Until 29 Aug (not 16) 1900 (2010) @ Underbelly
By Emily P
Pedestrian is the newest one man show from rising talent Tom Wainwright. From the introduction in the programme we know it shall concern his nightmare of a malignant goldfish he, through feeding, maintained in a state of misery for 14 years. Along with tantalising hints of the material concerning modern British life to be covered we should be forgiven for imagining we are about to see a new Daniel Kitson arsing to take the mantel of carefully scripted comic commentary based on the minor but fascinating insignificances of modern life.
Wainwright mines his way round his dream landscape interacting with the brilliant digital projections behind him and lip-synching to his own soundtrack. And whilst there is a blending of material suitable for stand-up into this physical and multi-media rich piece of showmanship, this is theatre and it is fresh.
The narrative thread, to which the show sooner or later returns, is a conversation Wainwright has with himself – or rather a part he plays himself – where he must explain his dreams and so goes onto describe his nightly flight from the vengeful goldfish. This forgiving dream premise allows for indulgent plunging into personal as well as surrealist fantasy and equally allows him to handily drop out of such material quickly as part of the arbitrary dream journey. It would be a shame to describe such things here but I did like the meeting with Harold Pinter in imaginary heaven.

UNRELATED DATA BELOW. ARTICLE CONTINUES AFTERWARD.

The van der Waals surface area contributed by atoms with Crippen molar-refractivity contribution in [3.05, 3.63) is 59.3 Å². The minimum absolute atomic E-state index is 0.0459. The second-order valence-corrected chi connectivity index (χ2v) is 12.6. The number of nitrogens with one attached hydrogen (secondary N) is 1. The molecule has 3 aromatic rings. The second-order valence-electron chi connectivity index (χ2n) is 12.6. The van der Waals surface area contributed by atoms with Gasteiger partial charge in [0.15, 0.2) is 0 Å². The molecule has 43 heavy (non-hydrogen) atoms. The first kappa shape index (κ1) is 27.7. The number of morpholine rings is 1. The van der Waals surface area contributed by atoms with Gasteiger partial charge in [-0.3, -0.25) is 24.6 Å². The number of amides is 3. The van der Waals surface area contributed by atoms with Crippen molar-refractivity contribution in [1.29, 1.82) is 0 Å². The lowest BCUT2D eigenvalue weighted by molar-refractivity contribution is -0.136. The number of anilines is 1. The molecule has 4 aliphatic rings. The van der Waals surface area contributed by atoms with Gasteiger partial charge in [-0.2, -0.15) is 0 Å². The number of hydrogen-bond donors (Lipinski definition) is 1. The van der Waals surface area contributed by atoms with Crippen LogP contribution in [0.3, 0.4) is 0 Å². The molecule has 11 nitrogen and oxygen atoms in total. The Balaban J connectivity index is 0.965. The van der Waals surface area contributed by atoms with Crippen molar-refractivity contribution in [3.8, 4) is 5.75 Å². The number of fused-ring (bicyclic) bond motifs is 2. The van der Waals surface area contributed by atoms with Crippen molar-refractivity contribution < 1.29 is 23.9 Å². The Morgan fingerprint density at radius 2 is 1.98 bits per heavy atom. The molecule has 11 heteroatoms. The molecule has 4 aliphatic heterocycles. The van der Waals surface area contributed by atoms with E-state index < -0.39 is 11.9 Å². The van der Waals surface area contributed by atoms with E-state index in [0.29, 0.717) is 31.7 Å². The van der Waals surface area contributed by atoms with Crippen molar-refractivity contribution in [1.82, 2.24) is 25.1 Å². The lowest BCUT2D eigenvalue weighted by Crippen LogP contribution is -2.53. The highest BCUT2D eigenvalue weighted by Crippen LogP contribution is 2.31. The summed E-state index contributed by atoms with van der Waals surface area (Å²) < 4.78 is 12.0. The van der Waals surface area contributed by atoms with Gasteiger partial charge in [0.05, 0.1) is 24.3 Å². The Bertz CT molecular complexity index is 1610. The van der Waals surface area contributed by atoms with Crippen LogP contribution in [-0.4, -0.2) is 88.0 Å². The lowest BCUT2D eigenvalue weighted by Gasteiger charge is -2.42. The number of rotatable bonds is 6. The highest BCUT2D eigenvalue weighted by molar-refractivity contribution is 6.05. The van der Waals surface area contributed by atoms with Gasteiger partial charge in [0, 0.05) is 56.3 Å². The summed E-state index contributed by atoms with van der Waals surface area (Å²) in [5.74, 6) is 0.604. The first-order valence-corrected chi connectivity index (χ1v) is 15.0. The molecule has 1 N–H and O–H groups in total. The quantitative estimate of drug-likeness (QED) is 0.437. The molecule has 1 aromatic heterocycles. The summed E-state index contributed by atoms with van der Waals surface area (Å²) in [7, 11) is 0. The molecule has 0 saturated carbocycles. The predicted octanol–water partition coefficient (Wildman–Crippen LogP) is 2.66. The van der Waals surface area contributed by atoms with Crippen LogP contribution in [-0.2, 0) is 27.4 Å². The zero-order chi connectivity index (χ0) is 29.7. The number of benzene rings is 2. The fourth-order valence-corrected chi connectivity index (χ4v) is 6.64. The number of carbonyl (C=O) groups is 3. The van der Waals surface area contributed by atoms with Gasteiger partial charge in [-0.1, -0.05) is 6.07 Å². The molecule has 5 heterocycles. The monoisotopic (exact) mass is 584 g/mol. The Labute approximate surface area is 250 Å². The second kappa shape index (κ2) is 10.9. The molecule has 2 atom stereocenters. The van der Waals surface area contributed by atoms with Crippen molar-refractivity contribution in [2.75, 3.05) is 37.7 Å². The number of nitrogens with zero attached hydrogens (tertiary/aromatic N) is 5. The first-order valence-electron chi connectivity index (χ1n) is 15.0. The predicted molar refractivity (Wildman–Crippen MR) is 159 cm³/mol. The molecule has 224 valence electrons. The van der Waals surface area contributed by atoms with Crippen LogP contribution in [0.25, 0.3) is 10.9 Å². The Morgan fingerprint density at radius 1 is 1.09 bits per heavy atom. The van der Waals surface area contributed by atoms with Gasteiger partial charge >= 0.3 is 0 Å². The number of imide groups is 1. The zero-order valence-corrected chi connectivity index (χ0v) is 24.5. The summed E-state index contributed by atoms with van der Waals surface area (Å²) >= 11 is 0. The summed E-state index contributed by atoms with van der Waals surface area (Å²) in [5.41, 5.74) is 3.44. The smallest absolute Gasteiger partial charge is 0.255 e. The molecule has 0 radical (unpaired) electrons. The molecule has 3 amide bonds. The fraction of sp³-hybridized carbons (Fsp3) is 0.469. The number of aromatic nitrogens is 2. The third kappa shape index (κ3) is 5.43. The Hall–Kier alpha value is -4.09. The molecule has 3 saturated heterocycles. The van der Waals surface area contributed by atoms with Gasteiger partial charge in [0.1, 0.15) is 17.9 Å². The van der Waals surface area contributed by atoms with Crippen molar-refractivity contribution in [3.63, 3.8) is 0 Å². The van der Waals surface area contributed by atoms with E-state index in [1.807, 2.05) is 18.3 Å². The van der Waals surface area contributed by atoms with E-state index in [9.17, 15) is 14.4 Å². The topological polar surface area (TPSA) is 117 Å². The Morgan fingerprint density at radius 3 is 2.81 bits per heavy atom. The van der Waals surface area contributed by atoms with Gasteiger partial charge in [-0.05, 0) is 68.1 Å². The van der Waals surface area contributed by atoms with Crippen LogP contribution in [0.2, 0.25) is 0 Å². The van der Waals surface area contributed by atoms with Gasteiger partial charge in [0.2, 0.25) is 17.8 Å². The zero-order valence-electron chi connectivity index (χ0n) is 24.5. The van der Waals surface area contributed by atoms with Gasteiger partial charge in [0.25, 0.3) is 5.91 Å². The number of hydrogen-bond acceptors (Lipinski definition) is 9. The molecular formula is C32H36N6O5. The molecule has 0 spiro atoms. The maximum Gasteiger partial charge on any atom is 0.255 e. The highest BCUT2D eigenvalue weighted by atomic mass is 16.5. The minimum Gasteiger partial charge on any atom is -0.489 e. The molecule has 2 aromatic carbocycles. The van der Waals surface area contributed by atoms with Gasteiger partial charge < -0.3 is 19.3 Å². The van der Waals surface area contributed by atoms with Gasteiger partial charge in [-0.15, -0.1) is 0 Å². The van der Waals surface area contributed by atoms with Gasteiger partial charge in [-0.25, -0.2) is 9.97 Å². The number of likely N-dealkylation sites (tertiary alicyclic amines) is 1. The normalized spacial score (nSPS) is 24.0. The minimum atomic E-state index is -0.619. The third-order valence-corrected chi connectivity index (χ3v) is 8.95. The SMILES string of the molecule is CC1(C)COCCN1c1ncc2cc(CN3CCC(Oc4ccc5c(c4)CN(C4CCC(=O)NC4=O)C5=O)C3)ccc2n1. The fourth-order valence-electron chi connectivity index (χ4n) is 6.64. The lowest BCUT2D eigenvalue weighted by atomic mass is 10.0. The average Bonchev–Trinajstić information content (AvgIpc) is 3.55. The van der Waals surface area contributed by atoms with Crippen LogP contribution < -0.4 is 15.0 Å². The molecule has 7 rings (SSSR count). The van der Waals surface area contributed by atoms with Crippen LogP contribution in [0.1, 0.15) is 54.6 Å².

The realistically inexplicable setting of tom’s piscine chase in a generic British shopping precinct also facilitates the set-pieces of standup-worthy musings on modern life from Chuggers and their patter to the lunch hour competition for Tesco Metro sandwiches. Many of these pieces are hilarious and well observed; others are over-long and may have not raised such a warm reaction in a show where the material stood alone without the imaginative and inventive multimedia staging.
Tom is an accomplished actor with subtlety of facial expression and expressiveness of mime and movement. He has created a show which really utilises these classical skills and through faultless execution embodies Fringe theatre. as well as his vibrant performance engages the audience who are won over early on and stay with him through his strange ramblings all the way to the end, even when a few phrases are lost or the wonderfully silly dream narrative takes an ambiguous turn.
This show will be a sell-out this Fringe and Wainwright set for big things, but while this show is in no way pedestrian it will not match up to what Wainwright will be producing once he has learned to be more selective with his wealth of ideas and musings and to write for a sophisticated viewing audience and not himself.